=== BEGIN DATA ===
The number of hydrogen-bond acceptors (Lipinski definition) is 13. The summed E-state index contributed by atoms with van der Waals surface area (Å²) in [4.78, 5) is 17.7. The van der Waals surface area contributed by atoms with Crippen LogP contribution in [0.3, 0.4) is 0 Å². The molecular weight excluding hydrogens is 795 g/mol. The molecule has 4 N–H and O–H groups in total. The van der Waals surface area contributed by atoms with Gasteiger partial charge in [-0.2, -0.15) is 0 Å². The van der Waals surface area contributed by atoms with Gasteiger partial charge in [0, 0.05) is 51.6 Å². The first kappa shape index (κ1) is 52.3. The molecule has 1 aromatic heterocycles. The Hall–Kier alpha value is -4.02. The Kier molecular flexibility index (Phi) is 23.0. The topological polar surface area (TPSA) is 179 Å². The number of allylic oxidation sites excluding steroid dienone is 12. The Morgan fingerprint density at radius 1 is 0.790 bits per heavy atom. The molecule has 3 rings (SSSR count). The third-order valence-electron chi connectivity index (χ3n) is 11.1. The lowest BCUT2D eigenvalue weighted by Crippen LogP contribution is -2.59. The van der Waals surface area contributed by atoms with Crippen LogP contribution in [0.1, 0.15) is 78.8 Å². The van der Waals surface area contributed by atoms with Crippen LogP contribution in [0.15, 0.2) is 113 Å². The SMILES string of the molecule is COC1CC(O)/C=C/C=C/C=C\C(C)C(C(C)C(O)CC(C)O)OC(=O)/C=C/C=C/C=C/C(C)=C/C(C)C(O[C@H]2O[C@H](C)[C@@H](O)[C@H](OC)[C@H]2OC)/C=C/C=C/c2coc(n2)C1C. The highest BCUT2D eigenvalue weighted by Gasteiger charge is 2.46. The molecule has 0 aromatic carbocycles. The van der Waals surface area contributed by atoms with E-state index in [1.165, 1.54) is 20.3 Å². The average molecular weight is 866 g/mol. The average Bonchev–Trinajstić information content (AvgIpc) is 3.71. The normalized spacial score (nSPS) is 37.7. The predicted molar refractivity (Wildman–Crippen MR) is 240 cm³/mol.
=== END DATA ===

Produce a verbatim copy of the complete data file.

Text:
The number of hydrogen-bond acceptors (Lipinski definition) is 13. The summed E-state index contributed by atoms with van der Waals surface area (Å²) in [4.78, 5) is 17.7. The van der Waals surface area contributed by atoms with Crippen LogP contribution in [0.3, 0.4) is 0 Å². The molecular weight excluding hydrogens is 795 g/mol. The molecule has 4 N–H and O–H groups in total. The van der Waals surface area contributed by atoms with Gasteiger partial charge in [-0.2, -0.15) is 0 Å². The van der Waals surface area contributed by atoms with Gasteiger partial charge in [0, 0.05) is 51.6 Å². The first kappa shape index (κ1) is 52.3. The molecule has 1 aromatic heterocycles. The Hall–Kier alpha value is -4.02. The Kier molecular flexibility index (Phi) is 23.0. The topological polar surface area (TPSA) is 179 Å². The number of allylic oxidation sites excluding steroid dienone is 12. The Morgan fingerprint density at radius 1 is 0.790 bits per heavy atom. The molecule has 3 rings (SSSR count). The third-order valence-electron chi connectivity index (χ3n) is 11.1. The lowest BCUT2D eigenvalue weighted by Crippen LogP contribution is -2.59. The van der Waals surface area contributed by atoms with Crippen LogP contribution in [0.1, 0.15) is 78.8 Å². The van der Waals surface area contributed by atoms with Crippen LogP contribution in [0.15, 0.2) is 113 Å². The SMILES string of the molecule is COC1CC(O)/C=C/C=C/C=C\C(C)C(C(C)C(O)CC(C)O)OC(=O)/C=C/C=C/C=C/C(C)=C/C(C)C(O[C@H]2O[C@H](C)[C@@H](O)[C@H](OC)[C@H]2OC)/C=C/C=C/c2coc(n2)C1C. The highest BCUT2D eigenvalue weighted by Gasteiger charge is 2.46. The molecule has 0 aromatic carbocycles. The van der Waals surface area contributed by atoms with E-state index in [1.165, 1.54) is 20.3 Å². The average molecular weight is 866 g/mol. The average Bonchev–Trinajstić information content (AvgIpc) is 3.71. The normalized spacial score (nSPS) is 37.7. The predicted molar refractivity (Wildman–Crippen MR) is 240 cm³/mol.